During the epidemic, women were less likely to be published, according to a study

A new study of gender-based 19th-century printing styles contradicts previous studies on the subject, suggesting that women did not publish less than they did before the epidemic.

What the study calls gender inequality has grown in some areas during this time of carelessness and isolation, but especially in psychology, math and philosophy.

“Our results do not give a complete picture,” says the study published in Journal of Information Science. However, the results clearly show that COVID-19 discrimination is not clear in gender publications.[;] The drawing is complex and requires further study.

Seeking further evidence that women’s research productivity has been affected by CVD-19, researchers in the new study estimated 266,409 articles published in 2019, 2020, and January 2021 in 21 subjects in 2,813 journals, taking into account the gender of the authors. Their first names. All articles from Spring-Nature Database.

The idea was to compare sex prints every three years, looking for differences between before and after the epidemic in mid-2019. A.D. Contrary to many other studies and data sets that show that women have fallen behind men in terms of print since the beginning of 2020, this study did not differ significantly between the three years.

That is above all else. However, there were significant differences in some subjects. The biggest decline among female writers in psychology (74.4 percent in 2019 and January 2021 and 2020 and January 2021, fell by 12.3 percent). The second biggest decline was in mathematics (12.9 percent and 17.5 percent, respectively), followed by philosophy (11.3 percent and 10.3 percent, respectively).

According to the authors, philosophy and math are “interesting” as they are clearly influenced by Covid-19. Again, much evidence suggests that the research delays associated with Covid-19 are not only external barriers but also due to lack of time to write after teaching, service and care (if applicable).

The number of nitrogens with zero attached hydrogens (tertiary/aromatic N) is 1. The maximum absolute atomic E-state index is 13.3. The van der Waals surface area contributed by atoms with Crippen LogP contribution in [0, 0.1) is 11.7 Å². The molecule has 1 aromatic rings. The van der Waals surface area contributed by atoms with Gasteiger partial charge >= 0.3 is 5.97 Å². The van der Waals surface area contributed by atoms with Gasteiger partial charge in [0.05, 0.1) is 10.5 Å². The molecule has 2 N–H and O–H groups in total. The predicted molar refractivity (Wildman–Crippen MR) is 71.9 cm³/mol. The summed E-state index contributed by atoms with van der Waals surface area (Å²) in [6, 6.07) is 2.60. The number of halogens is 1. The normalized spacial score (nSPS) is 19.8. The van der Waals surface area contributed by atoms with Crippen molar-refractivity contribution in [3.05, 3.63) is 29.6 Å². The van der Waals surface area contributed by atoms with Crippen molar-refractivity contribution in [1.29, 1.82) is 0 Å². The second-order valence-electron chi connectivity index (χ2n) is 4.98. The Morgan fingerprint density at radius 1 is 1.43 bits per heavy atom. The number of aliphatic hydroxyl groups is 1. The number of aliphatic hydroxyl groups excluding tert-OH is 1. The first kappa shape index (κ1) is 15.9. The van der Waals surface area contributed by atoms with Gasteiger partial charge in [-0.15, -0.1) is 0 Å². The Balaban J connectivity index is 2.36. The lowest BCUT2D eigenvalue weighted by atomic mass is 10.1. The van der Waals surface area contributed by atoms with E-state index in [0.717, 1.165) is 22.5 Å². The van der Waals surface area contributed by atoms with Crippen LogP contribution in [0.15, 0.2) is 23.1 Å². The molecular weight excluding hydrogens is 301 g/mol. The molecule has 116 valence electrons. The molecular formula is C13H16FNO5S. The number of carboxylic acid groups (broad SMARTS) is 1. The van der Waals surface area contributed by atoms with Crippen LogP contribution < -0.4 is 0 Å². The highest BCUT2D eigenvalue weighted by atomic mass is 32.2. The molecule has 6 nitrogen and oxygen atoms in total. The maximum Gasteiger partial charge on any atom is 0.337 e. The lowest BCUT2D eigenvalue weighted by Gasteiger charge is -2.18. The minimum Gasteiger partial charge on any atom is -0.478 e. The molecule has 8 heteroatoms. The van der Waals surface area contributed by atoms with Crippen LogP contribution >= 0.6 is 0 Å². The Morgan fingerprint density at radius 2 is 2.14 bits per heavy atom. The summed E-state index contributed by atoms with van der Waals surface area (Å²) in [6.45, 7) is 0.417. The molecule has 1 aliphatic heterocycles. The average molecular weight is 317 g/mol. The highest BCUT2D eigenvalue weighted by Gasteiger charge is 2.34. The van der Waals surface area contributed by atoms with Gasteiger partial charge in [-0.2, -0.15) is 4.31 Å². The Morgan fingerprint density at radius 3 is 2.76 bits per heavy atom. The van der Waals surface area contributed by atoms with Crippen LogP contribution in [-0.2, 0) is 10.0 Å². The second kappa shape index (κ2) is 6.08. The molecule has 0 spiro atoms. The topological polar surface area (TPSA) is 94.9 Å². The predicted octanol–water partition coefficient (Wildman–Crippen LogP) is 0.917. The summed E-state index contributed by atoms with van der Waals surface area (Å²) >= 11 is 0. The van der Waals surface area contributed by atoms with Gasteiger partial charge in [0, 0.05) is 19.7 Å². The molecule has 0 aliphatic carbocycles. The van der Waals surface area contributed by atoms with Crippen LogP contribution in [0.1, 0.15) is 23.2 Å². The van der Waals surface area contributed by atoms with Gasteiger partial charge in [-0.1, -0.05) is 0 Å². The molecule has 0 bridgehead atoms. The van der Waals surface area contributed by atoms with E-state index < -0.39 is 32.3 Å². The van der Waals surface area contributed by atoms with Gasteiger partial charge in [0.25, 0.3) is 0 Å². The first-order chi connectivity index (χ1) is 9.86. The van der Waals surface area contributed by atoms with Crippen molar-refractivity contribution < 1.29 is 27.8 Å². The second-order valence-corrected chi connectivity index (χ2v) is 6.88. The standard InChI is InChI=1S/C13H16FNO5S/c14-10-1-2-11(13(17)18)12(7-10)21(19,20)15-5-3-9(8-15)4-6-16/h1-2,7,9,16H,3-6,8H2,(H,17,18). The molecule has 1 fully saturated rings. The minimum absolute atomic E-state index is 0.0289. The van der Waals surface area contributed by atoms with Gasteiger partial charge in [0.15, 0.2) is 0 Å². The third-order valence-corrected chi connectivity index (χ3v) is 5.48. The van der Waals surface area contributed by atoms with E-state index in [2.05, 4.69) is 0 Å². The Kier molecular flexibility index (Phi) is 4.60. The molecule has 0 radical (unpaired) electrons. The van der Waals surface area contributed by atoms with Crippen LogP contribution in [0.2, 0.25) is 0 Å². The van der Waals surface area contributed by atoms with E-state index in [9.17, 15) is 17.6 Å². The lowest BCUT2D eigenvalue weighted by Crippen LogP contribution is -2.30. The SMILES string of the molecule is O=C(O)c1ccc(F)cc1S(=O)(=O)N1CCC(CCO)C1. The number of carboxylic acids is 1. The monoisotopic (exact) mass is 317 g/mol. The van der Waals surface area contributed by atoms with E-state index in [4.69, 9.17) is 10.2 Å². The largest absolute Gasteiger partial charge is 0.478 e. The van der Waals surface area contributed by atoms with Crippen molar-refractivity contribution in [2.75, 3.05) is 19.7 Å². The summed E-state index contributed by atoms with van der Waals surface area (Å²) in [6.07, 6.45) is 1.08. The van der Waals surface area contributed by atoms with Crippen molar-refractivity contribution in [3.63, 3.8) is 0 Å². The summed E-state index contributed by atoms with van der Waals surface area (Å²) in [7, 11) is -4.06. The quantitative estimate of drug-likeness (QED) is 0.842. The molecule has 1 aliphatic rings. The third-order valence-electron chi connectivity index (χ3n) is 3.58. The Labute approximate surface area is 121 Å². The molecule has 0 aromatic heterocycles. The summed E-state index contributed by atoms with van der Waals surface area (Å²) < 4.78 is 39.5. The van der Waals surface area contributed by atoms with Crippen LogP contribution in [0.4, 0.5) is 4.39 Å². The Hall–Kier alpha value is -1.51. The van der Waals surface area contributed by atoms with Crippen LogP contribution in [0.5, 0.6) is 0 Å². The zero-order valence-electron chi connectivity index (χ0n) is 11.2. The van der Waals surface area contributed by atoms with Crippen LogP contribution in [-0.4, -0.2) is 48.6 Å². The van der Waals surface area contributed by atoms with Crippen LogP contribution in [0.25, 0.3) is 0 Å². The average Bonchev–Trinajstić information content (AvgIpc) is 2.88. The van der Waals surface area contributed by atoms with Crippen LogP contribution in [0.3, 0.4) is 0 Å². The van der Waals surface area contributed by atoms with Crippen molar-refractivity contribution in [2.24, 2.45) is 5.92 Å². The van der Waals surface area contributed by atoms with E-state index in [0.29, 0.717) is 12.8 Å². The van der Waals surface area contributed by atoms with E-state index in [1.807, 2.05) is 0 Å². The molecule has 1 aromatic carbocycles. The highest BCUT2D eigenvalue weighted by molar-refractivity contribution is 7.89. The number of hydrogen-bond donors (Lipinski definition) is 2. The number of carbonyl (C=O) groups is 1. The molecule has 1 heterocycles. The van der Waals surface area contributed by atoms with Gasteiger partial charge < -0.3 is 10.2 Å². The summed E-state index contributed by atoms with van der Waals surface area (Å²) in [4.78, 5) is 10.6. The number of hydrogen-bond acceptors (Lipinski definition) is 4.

A.D. By 2021, the largest male and female author ratios will increase by geography (42.6 per cent increase in 2019 and 32 per cent increase by 2020), dentistry (27.7 per cent and 19.8 per cent respectively) and energy (25 per cent and 7 per cent respectively).

“The effects of dentistry, in particular, are a lesson in rapid pace of change in general medicine,” the study said in a statement.

In Mathematics and Psychology, the new study found that during Covd-19 there was a decrease in the number of articles by women authors and the number of men’s original authors as collaborators with women.

“These dropouts are more prevalent in these areas than in any other culture,” the study said.

Another significant breakthrough was the fact that in the field of education where the role of female writers was higher, only one article was written.

First, the study suggests that gender may influence the ratio of women and men to co-authors. In many authors’ articles, women, as the first authors, saw a greater gender balance between the authors.